Beneficial Use of Carbon Dioxide in Precast Concrete Production


Images of full size concrete blocks (left)<br/>and 1 foot x 2 feet concrete panels in a<br/>test chamber (right) developed using<br/>the carbonation systems.
Images of full size concrete blocks (left)
and 1 foot x 2 feet concrete panels in a
test chamber (right) developed using
the carbonation systems.
McGill University - The Royal Institution for the Advancement of Learning
Website:  McGill University - The Royal Institution for the Advancement of Learning
Award Number:  FE0004285
Project Duration:  10/01/2010 – 03/31/2014
Total Award Value:  $475,424
DOE Share:  $370,424
Performer Share:  $105,000
Technology Area:  Carbon Use and Reuse
Key Technology:  Mineralization/Cements
Location:  Montreal QC, Canada

Project Description

Researchers at McGill University worked to develop a CO2 curing process for the precast concrete industry that can utilize CO2 in place of steam as a reactant to accelerate strength gain, reduce energy consumption, and improve the durability of precast concrete products. Carbon dioxide curing of concrete is considered a CO2 storage process. As gaseous CO2 is converted to thermodynamically stable calcium carbonate, the CO2 becomes embedded in calcium silicate hydrate. Concrete masonry blocks and fiber-cement panels are ideal candidate building products for carbon storage, as they are mass-produced and conventionally cured with steam. In order to make the process economically feasible, self-concentrating absorption technology was studied to produce low cost CO2 for concrete curing. The compact design of the CO2 chamber and low cost carbon capture technology should result in a net process cost of less than $10 per ton of CO2 stored. The proposed research examined the possibility of achieving a cost-effective, high-performance concrete manufacturing process through a prototype production using specially designed chambers, called CO2 claves, to replace steam kilns and implement forced-diffusion technology to maximize carbon uptake at minimal process costs.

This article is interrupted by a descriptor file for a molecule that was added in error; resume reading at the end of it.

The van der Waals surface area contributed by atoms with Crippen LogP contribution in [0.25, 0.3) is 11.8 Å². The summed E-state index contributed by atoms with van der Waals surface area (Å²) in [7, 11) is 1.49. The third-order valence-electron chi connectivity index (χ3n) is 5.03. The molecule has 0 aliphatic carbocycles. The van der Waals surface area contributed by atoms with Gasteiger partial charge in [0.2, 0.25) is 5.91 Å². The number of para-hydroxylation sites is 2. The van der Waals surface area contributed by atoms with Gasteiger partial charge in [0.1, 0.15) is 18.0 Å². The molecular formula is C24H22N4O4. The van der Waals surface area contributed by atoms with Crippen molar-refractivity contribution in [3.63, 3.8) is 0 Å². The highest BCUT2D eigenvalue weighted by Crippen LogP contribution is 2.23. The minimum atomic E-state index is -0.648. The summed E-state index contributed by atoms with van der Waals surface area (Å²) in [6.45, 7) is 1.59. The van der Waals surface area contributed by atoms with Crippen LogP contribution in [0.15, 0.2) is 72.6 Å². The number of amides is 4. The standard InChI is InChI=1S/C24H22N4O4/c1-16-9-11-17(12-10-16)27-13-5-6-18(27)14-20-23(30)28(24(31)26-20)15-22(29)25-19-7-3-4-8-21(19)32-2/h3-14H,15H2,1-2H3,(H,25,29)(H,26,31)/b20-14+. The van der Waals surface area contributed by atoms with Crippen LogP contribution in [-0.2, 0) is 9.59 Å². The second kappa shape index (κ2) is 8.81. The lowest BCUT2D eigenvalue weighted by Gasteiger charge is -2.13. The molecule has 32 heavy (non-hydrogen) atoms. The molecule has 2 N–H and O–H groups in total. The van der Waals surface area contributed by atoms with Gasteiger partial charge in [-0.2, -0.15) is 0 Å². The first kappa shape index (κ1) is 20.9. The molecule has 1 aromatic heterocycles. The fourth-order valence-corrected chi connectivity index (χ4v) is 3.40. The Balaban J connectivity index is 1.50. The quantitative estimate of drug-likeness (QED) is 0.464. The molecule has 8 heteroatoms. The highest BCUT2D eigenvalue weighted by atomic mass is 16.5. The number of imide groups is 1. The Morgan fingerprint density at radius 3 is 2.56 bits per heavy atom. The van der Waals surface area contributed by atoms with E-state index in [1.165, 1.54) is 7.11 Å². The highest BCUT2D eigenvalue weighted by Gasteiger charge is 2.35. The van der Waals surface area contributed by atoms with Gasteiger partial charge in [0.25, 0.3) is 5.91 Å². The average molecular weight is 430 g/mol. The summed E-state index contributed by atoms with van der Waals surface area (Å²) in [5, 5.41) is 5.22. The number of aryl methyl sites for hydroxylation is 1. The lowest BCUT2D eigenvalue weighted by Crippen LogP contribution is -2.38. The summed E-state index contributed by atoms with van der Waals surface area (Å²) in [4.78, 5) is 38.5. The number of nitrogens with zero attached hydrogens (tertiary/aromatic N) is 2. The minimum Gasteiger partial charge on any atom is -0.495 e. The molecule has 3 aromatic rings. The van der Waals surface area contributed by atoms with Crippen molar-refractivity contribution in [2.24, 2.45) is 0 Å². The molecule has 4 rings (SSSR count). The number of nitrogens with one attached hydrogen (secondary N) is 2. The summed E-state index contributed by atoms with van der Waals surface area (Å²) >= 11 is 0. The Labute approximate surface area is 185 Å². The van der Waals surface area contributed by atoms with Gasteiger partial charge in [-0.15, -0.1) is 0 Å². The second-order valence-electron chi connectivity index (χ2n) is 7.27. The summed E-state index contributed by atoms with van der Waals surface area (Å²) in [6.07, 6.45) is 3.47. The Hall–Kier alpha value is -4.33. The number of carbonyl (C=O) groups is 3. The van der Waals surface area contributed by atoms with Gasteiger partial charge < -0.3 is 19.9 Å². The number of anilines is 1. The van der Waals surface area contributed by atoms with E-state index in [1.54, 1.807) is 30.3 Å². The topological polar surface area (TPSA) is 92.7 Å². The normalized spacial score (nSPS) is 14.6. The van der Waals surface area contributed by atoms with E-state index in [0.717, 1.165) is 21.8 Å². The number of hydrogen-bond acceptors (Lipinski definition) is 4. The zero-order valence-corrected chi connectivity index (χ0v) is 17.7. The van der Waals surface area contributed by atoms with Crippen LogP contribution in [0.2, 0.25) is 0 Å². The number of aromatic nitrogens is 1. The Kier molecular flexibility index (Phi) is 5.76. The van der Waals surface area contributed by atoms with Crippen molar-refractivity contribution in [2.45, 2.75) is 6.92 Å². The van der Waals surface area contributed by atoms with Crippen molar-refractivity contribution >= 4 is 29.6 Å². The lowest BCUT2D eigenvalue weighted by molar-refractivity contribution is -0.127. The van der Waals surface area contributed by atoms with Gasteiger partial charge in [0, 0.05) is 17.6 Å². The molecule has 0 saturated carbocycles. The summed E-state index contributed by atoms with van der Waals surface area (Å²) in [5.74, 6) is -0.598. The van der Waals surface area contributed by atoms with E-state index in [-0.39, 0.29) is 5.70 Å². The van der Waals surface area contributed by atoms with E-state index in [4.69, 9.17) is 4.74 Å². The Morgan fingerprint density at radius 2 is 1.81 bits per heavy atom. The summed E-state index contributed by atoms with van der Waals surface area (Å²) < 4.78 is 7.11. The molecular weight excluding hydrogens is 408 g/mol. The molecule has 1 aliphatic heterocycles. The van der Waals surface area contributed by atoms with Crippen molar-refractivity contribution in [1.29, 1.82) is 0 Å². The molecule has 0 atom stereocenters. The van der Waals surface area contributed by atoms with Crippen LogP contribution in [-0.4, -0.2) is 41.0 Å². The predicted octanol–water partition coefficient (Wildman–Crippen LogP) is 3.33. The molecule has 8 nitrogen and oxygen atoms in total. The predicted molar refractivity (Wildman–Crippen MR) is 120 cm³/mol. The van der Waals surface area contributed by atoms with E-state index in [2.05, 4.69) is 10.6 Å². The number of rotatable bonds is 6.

Project Benefits

This project focused on the development of a precast concrete curing process that uses CO2 as a reactant. Commercial uses for this process will store CO2 with a net reduction of greenhouse gas emissions. Specifically, this project determined the ability of CO2 to accelerate strength gain, improve durability, and reduce energy consumption and greenhouse gas emissions by designing and testing carbonated concrete blocks and fiber-cement panels and performing short-term and long-term evaluation of carbonated products.

Contact Information

Federal Project Manager 
Darin Damiani:
Technology Manager 
Traci Rodosta:
Principal Investigator 
Yixin Shao:

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